Digital Lifestyle Study Reveals 50 Categories

Rapid consumer adoption of Internet and mobile services will boost U.S. spending in digital living services and products to nearly $300 billion by 2010, according to Parks Associates latest report "Digital Living 2006 Forecasts." This study, which features forecasts and analysis of more than 50 digital lifestyle categories, reports a steady rise in U.S. household spending for these advanced products and services over the next five years, fueled by adoption of broadband and communications services, which will account for $229 billion in 2010. "Recent investment and developments in such services as broadband access and television, including the shift to digital and IP delivery of communications and entertainment services, have given rise to a host of new digital living products and services," said Kurt Scherf, vice president and principal analyst with Parks Associates. "As we close the first decade of this century, the companies and service providers that can

Prediction on How the Apple iTV Will Succeed

Will Richmond of Broadband Directions shares his insightful picks for 'seven broadband video trends' in 2007. His company is a market intelligence and consulting firm specializing in broadband-delivered video. The following is the first prediction, you can read the remaining six at his website . Apple's iTV box will likely succeed (but only if more than just iTunes video is easily accessible). This is clearly my most controversial prediction and the one I will devote the most ink to. Let me stipulate upfront -- standalone appliances like these are indeed the "third rail" of consumer electronics. I understand all the reasons why they don't succeed. And the list of failures is long and undistinguished. However, my bet is that is that if ever a company stood a chance of succeeding and a box potentially met a clear consumer need, it is Apple and iTV. (by the way, "iTV" is just a code name, expect a new name prior to launch). Apple's user-centric des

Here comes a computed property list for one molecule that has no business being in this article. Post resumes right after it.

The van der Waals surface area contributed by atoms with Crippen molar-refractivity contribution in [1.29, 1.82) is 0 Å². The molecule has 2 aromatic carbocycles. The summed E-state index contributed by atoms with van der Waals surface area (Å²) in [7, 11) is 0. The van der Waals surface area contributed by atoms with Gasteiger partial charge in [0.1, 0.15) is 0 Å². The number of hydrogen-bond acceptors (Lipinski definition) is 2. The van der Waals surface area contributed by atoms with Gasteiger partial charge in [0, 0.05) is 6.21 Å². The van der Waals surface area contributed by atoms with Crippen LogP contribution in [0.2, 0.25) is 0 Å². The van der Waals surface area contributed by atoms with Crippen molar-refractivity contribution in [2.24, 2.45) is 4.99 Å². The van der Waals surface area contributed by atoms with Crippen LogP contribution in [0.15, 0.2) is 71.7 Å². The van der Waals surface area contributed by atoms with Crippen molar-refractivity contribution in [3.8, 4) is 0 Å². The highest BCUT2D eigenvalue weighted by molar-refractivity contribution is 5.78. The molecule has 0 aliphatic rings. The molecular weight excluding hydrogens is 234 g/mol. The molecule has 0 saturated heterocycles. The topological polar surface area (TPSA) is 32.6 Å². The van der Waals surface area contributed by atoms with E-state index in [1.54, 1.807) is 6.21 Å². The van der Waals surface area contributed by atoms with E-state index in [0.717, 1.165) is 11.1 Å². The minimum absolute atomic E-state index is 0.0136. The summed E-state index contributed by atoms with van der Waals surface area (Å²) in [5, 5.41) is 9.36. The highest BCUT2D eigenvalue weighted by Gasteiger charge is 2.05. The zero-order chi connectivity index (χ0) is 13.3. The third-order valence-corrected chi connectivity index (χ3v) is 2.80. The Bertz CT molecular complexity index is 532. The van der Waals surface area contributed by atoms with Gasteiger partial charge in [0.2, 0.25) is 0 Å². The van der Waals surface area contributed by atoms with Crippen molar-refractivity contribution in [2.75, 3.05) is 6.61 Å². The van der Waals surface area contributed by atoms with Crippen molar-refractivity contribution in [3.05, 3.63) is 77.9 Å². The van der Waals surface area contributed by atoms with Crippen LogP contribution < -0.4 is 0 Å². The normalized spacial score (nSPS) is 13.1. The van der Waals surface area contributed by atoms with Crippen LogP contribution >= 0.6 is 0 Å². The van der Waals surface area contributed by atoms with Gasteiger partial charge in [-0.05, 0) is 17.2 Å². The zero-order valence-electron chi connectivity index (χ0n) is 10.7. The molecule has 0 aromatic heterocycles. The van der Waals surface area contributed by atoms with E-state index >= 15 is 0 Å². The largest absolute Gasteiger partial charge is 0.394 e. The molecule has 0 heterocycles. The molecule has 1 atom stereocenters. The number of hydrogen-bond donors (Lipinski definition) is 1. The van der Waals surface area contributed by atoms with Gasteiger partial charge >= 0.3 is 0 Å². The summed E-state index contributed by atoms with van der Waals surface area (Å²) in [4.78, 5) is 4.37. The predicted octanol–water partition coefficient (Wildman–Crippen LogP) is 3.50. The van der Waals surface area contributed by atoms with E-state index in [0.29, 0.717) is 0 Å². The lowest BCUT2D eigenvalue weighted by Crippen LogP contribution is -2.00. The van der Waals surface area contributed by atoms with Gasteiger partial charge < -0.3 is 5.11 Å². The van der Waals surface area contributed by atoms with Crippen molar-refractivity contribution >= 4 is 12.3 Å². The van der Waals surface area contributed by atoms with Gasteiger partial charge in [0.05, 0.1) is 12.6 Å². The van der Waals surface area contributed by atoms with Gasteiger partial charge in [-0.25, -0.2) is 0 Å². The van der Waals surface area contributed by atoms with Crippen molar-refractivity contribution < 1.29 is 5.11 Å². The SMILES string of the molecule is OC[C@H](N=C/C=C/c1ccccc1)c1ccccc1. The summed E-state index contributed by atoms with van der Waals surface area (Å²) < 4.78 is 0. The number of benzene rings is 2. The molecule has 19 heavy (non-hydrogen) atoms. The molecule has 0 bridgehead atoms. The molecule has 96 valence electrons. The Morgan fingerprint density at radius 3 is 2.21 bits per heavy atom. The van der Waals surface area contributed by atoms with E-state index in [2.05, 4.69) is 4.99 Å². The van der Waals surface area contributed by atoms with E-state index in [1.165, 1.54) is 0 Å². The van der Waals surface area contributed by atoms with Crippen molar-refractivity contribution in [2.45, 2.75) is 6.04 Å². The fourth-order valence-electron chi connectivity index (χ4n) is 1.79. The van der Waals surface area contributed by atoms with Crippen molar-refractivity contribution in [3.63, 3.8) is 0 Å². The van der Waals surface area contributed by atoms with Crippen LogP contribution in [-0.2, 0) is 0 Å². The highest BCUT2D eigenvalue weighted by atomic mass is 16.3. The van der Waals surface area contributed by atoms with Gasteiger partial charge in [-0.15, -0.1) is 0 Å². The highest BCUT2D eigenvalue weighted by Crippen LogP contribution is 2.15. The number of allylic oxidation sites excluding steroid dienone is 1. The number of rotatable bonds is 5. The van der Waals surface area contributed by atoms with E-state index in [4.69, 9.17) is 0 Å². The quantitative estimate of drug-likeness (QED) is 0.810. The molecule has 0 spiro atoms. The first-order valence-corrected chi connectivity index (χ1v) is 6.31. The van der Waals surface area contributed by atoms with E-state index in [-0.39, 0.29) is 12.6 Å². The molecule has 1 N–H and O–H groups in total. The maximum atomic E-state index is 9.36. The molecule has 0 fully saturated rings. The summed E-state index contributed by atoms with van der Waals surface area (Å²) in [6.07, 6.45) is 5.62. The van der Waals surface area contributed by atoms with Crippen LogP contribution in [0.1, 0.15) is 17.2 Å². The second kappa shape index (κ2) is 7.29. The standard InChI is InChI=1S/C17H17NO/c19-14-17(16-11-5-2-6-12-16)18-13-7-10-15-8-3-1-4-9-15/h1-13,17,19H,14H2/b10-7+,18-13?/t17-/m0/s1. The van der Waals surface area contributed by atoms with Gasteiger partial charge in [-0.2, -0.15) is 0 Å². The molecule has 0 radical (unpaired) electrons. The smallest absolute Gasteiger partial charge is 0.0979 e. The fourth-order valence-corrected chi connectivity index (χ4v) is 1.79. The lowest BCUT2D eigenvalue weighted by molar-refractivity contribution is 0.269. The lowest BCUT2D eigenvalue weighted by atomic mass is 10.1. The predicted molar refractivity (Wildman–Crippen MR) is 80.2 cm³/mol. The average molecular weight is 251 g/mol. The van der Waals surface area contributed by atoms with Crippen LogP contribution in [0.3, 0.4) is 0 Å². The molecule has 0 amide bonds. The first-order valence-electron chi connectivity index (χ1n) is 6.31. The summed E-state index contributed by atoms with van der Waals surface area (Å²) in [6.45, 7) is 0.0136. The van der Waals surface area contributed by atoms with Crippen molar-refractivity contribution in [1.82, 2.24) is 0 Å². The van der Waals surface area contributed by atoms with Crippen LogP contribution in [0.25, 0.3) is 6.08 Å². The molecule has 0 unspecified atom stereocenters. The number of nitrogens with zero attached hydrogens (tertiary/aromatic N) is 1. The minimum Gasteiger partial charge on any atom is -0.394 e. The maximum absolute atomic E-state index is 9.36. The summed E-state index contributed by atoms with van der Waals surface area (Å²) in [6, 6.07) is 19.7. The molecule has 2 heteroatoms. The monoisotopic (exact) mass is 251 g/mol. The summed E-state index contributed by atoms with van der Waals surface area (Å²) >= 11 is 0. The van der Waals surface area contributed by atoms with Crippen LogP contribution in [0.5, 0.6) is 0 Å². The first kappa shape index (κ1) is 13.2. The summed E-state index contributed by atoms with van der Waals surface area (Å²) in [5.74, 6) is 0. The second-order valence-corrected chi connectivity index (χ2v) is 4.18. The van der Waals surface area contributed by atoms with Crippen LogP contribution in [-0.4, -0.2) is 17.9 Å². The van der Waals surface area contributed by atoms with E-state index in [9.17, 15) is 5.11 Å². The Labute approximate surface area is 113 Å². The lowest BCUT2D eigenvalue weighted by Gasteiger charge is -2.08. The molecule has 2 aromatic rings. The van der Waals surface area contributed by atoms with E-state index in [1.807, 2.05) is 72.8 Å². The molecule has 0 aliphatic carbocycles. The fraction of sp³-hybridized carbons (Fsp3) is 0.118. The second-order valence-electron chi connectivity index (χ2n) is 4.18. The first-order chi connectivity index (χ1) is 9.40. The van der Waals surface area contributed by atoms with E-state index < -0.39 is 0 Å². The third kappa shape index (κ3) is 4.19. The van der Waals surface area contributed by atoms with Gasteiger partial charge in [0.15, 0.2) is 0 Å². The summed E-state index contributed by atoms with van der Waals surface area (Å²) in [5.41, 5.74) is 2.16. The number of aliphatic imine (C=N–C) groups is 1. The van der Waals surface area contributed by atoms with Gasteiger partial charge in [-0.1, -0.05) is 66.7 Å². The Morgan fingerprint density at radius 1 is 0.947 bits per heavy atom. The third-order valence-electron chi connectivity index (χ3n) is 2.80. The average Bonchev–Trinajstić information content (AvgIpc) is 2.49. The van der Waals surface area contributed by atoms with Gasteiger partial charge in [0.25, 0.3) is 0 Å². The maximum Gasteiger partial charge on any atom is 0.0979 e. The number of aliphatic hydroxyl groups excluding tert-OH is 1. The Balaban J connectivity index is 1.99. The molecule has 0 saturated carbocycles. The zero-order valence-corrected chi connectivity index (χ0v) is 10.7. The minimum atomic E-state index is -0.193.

Awareness Doesn't Sell Mobile Entertainment

The mobile entertainment market will more than double over the next five years reaching $38.1 billion in 2011, according to Informa Telecoms & Media, publisher of the new report. The emerging market is was responsible for $18.8 billion in revenues worldwide in 2006. "Although music services such as ringtones, full track downloads and ringback tones will continue to generate the highest proportion of revenues seen in the mobile entertainment industry, mobile TV service revenue are set to sky rocket over the next five years, growing from $178 million to more than $1.8 billion in 2011," says Daniel Winterbottom, senior analyst at Informa and joint author of the report. "Large sporting events, like the Ashes cricket tour, are seeing more and more people take out subscription packages with their operators that allow them to watch TV services on the move, and this is reflected by the phenomenal growth this segment will see," said Winterbottom. Music and images domi